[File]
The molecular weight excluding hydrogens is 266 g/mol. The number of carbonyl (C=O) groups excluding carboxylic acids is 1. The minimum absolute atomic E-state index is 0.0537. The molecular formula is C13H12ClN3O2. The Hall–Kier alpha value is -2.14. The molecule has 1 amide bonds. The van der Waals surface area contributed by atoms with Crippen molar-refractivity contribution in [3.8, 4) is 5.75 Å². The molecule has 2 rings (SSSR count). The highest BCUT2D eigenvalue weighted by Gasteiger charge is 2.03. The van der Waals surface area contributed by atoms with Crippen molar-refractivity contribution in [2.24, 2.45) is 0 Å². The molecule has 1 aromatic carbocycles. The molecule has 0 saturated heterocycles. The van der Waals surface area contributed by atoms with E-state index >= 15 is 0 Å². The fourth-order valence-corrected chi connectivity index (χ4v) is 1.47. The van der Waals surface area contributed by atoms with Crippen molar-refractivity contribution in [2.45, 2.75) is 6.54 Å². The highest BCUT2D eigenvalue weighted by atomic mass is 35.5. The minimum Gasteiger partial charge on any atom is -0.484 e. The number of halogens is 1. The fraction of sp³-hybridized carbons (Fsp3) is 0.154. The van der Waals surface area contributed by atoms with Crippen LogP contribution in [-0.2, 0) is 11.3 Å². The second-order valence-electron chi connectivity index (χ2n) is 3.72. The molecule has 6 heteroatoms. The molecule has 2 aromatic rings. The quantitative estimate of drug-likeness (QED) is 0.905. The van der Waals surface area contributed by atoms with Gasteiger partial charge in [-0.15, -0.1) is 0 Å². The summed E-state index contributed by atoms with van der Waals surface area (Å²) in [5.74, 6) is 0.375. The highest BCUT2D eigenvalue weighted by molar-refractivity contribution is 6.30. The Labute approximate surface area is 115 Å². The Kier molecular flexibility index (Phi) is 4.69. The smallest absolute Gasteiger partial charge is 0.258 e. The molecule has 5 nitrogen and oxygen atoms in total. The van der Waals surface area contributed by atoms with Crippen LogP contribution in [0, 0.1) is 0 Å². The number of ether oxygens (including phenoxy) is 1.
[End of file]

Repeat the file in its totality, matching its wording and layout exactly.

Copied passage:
The molecular weight excluding hydrogens is 266 g/mol. The number of carbonyl (C=O) groups excluding carboxylic acids is 1. The minimum absolute atomic E-state index is 0.0537. The molecular formula is C13H12ClN3O2. The Hall–Kier alpha value is -2.14. The molecule has 1 amide bonds. The van der Waals surface area contributed by atoms with Crippen molar-refractivity contribution in [3.8, 4) is 5.75 Å². The molecule has 2 rings (SSSR count). The highest BCUT2D eigenvalue weighted by Gasteiger charge is 2.03. The van der Waals surface area contributed by atoms with Crippen molar-refractivity contribution in [2.24, 2.45) is 0 Å². The molecule has 1 aromatic carbocycles. The molecule has 0 saturated heterocycles. The van der Waals surface area contributed by atoms with E-state index >= 15 is 0 Å². The fourth-order valence-corrected chi connectivity index (χ4v) is 1.47. The van der Waals surface area contributed by atoms with Crippen molar-refractivity contribution in [2.45, 2.75) is 6.54 Å². The highest BCUT2D eigenvalue weighted by atomic mass is 35.5. The minimum Gasteiger partial charge on any atom is -0.484 e. The number of halogens is 1. The fraction of sp³-hybridized carbons (Fsp3) is 0.154. The van der Waals surface area contributed by atoms with Crippen LogP contribution in [-0.2, 0) is 11.3 Å². The second-order valence-electron chi connectivity index (χ2n) is 3.72. The molecule has 6 heteroatoms. The molecule has 2 aromatic rings. The quantitative estimate of drug-likeness (QED) is 0.905. The van der Waals surface area contributed by atoms with Gasteiger partial charge in [-0.15, -0.1) is 0 Å². The summed E-state index contributed by atoms with van der Waals surface area (Å²) in [5.74, 6) is 0.375. The highest BCUT2D eigenvalue weighted by molar-refractivity contribution is 6.30. The Labute approximate surface area is 115 Å². The Kier molecular flexibility index (Phi) is 4.69. The smallest absolute Gasteiger partial charge is 0.258 e. The molecule has 5 nitrogen and oxygen atoms in total. The van der Waals surface area contributed by atoms with Crippen LogP contribution in [0, 0.1) is 0 Å². The number of ether oxygens (including phenoxy) is 1.